Jones, Charles Colcock, Dd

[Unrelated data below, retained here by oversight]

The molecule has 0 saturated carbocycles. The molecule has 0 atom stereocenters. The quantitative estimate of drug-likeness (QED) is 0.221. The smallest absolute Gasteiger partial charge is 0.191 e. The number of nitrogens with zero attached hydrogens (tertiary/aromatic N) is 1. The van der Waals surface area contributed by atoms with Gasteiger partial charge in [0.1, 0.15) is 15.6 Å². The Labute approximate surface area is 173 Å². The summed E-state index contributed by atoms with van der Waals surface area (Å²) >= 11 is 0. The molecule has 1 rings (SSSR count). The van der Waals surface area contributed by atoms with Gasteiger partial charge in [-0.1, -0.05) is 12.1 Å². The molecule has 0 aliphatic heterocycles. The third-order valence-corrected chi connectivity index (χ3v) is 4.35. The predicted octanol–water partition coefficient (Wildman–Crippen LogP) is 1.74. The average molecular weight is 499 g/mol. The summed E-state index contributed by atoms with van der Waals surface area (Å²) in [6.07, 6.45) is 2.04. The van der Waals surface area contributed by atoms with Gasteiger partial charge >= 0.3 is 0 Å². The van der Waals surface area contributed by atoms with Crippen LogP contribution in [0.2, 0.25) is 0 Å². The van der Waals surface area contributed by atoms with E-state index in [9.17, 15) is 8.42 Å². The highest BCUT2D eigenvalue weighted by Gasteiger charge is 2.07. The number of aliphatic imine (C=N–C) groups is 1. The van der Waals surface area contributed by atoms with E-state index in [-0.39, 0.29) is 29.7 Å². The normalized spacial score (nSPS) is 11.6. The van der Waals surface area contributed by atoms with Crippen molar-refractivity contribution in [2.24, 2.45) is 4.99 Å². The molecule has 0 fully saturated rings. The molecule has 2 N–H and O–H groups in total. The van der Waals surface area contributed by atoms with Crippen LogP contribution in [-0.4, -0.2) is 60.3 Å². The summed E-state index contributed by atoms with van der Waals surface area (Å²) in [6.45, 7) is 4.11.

Jones, Charles Colcock, D.D., a Presbyterian divine, was born at Liberty Hall, Ga., Dec. 20, 1804. While yet a youth he entered a large counting house in Savannah, Ga., but when converted, in his 18th year, he decided to quit mercantile life and enter the ministry. He prepared for college at Phillips Academy, then entered Andover Seminary, and later the theological seminary at Princeton. He was licensed in 1830 by the New Brunswick Presbytery at Allentown, New Jersey, and returned to Georgia in the autumn, and shortly afterwards became missionary to the negroes of Liberty County, Ga. He soon became interested in the colored race, and during the remainder of his life sought by extensive correspondence, by his annual reports as a missionary, and by all other means in his power, to engage the attention of the Christian public to the moral condition of this class of our population. In 1835 he was elected professor of Church history and polity in the seminary at Columbia, and after having been earnestly urged to accept the chair, on the plea that he might even there continue to work for the colored people, by inciting the students to engage with him in the work, he accepted the position in 1836. But he felt restless in his new place, and in 1838 returned again to his former work. In 1847 he was reelected to the professorship, and again prevailed upon to accept the proffered honor; he now continued in the seminary until its close in 1850. At the same time he filled the position of secretary to the Board of Missions for the South and Southwest. In 1850 he removed to Philadelphia, to assume the duties of secretary of the Assembly's Board of Domestic Missions, and this position he filled until Oct. 1853, when failing health necessitated his return to Georgia. During the Rebellion he attached himself to the Southern cause. But his health was too feeble to permit much exertion, for he suffered from consumption. He died March 16, 1863. "Dr. Jones filled a large place in the esteem and affections of the Church of God. As a man there was decision and energy of character, united with great friendliness of heart, cheerfulness of disposition, activity of mind, and ease and polish of manners. Few equaled him in all that makes up the ease and polish of the Christian gentleman. As a preacher there was much that was attractive in his appearance and manner. A delightful simplicity, ease, and unction pervaded his happiest efforts." Dr. Jones published a Catechism of Scripture Doctr. and Practice: — Catechism on the Creed: — Hist. Catechism of the O.T. and N.T.; besides several pamphlets on the Religious Instr. of the Negro. His Catechism of Script. Doctrine and Practice was extensively used, and was found so serviceable to missionaries generally that it was translated into several languages, and was made a manual for the instruction of the heathen. He also began a History of the Church of God, which he did not live to complete (it was published by Scribner). See Wilson, Presb. Hist. Almanac, 1867, p. 438. (J.H.W.)

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